After you get your $1,000 starter emergency fund saved, it’s time to pay off your debt. If you have just a few thousand dollars of debt, and it’s going to take you only a few months to pay it off, it doesn’t really matter which debt you pay off first. However, if you have enough debt that it’s going to take you more than a year to pay it off even if you are gazelle intense, then you need a process, and you need a process that works. The process that you need is the debt snowball. Let’s see why the debt snowball works when paying off your debt and compare this to the debt avalanche method.
The debt snowball is when you list all your debts smallest to largest and pay off the smallest debt first. You make your minimum payments on your debts and put all extra money in your budget to your smallest debt. After your smallest debt is paid off, you pay off the next smallest debt. You keep going until all your debts are gone.
Each time you pay off a debt, you put all available money to the next smallest debt. You don’t pay off your car just because it’s a debt that you don’t like. You don’t pay off a credit card debt because a creditor is calling you. Keep working on your smallest debt each time when working your debt snowball.
The debt avalanche is when you list your debts in order of interest rates. You make your minimum payments on all your debts and put all extra money to the debt with the highest interest rate.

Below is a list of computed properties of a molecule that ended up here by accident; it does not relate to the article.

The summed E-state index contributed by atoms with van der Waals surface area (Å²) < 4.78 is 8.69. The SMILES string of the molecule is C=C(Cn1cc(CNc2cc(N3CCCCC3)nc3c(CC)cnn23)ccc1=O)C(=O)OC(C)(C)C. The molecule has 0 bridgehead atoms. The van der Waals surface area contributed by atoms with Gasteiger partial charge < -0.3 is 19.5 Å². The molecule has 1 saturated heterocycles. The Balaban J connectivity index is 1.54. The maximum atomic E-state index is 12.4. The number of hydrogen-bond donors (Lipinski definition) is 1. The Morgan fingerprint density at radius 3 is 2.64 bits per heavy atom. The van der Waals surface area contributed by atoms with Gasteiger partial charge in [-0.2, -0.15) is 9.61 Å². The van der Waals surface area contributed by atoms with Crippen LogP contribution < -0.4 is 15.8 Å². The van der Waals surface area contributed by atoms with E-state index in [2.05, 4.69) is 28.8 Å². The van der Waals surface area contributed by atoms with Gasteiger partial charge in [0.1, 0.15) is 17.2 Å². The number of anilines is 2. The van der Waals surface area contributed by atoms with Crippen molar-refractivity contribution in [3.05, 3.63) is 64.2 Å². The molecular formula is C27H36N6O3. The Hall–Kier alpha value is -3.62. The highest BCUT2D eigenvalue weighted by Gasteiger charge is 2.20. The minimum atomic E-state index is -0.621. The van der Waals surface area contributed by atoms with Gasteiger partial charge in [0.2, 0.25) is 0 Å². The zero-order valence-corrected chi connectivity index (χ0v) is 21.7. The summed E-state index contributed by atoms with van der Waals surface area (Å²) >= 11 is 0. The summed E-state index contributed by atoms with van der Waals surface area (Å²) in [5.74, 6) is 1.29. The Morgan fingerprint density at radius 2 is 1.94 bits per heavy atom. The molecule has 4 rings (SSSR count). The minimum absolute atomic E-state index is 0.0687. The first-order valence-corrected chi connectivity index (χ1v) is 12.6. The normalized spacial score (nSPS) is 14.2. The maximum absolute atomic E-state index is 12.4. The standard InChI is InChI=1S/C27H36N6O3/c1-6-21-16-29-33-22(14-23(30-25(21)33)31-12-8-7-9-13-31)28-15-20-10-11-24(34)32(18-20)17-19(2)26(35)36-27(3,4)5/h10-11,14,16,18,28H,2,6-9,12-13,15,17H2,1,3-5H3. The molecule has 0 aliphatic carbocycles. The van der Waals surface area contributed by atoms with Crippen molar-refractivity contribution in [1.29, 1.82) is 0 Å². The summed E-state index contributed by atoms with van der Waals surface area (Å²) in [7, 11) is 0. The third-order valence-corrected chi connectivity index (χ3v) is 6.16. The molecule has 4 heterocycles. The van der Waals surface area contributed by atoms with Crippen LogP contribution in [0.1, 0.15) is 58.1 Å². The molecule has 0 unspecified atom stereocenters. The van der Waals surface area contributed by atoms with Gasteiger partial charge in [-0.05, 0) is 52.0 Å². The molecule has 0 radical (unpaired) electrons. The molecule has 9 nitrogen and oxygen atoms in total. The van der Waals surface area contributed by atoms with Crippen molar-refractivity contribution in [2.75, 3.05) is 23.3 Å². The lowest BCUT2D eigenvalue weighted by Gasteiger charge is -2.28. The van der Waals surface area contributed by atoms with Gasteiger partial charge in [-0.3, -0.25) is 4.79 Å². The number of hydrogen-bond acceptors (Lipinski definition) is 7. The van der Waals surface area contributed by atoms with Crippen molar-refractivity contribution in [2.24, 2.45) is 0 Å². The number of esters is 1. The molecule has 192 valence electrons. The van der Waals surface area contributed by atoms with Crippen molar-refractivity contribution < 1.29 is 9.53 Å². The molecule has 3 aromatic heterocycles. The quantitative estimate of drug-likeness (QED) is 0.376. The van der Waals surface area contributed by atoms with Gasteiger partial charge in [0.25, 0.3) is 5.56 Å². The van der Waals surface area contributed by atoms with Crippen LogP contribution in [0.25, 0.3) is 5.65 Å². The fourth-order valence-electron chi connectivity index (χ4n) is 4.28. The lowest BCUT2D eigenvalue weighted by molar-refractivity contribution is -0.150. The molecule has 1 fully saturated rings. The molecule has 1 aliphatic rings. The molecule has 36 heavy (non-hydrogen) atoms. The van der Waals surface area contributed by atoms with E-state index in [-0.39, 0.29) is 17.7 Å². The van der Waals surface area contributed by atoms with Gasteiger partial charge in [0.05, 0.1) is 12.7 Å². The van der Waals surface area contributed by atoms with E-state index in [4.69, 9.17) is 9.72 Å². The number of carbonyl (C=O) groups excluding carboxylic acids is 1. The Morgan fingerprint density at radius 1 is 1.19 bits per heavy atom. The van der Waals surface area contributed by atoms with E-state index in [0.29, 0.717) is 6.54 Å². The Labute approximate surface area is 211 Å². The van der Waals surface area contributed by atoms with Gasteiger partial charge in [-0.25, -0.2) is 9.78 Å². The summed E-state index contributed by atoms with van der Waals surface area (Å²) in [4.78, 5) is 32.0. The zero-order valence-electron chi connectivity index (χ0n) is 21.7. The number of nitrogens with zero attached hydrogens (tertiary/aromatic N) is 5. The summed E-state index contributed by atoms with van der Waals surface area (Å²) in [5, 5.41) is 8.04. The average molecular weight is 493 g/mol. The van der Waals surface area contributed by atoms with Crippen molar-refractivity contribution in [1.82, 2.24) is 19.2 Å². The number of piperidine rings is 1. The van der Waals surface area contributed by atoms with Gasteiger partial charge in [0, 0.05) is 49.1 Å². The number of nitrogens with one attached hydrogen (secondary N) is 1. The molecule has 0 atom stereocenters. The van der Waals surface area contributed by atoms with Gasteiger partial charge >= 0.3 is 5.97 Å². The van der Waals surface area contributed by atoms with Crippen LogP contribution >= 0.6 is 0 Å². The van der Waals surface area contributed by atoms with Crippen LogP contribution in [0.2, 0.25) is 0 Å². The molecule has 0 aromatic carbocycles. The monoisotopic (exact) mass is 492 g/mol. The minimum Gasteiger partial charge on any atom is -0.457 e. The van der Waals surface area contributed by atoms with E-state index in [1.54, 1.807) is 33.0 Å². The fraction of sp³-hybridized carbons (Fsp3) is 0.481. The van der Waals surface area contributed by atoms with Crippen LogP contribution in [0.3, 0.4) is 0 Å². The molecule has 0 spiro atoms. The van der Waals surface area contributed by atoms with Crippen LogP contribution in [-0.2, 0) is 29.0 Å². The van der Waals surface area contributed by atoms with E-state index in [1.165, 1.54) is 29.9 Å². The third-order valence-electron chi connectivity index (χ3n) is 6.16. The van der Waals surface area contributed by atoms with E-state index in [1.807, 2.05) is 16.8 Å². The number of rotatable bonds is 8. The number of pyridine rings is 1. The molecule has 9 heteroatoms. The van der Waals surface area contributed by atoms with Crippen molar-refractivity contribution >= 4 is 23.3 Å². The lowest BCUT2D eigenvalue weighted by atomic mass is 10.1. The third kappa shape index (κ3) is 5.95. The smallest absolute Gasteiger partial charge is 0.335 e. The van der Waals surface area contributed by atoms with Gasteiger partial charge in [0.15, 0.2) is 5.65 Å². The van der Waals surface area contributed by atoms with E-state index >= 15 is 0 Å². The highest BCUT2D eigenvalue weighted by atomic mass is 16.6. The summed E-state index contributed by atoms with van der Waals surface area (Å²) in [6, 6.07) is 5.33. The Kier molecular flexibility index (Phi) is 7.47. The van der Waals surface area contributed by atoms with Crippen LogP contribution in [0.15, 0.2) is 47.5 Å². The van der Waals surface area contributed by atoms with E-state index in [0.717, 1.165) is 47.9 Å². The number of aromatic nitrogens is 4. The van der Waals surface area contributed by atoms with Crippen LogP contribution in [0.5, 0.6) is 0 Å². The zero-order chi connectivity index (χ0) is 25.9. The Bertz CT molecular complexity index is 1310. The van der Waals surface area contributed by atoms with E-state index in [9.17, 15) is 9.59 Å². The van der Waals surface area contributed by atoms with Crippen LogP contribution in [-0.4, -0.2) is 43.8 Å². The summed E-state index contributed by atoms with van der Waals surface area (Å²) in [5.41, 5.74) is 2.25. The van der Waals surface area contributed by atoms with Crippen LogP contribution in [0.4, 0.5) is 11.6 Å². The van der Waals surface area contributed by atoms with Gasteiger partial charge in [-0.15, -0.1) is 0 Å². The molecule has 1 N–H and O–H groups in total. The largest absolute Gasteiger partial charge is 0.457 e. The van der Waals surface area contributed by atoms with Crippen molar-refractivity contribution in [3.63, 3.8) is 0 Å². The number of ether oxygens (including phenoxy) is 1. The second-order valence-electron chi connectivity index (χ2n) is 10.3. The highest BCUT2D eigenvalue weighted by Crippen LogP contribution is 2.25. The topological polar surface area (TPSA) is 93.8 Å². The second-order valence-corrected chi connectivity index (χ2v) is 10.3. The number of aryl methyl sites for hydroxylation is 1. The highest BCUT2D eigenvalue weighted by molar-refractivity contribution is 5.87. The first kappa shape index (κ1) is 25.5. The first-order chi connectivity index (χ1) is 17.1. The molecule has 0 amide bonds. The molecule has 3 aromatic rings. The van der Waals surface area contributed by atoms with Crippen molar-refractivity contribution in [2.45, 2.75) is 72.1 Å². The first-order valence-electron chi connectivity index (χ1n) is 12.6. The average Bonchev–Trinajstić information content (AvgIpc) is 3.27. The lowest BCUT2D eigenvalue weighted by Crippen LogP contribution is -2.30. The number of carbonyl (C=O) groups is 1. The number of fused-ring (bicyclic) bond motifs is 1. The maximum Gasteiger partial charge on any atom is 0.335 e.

With the debt avalanche method, the theory is that paying off the highest interest debt first is going to be the fastest way to get out of debt. Mathematically, it might be the fastest way to go. Even though we are going to be gazelle intense with paying off our debt, the absolute fastest way is not necessarily the best.
Why the Debt Snowball Works
When my wife and I paid off our debt nine years ago, we started paying it off based on the interest rate. I knew that the greater the interest rate the more interest I will pay over time, so it made sense to me to pay off our highest interest debt first. Most people understand this since it’s basic math, so most people reason that they should pay off their highest interest debt first.
Most people think paying off debt is about math. If debt were about math, people wouldn’t go into debt. We wouldn’t borrow money at 20% interest rate to buy something if debt and finances were about math and reasoning, right?
My vehicle loan was my highest interest debt, so I started paying it off first. One of my credit cards was my smallest interest debts at 2%, so I didn’t pay it off right away even though that was my smallest debt. Part way through paying off my vehicle loan, I noticed I had enough in my account to pay off my low-interest credit card. I decided to do just that so that my credit card debt could be gone. It felt so good having a debt gone! I stumbled upon the feeling of winning by paying off a debt. This was nine years ago, and way before I knew about Dave Ramsey and his baby steps.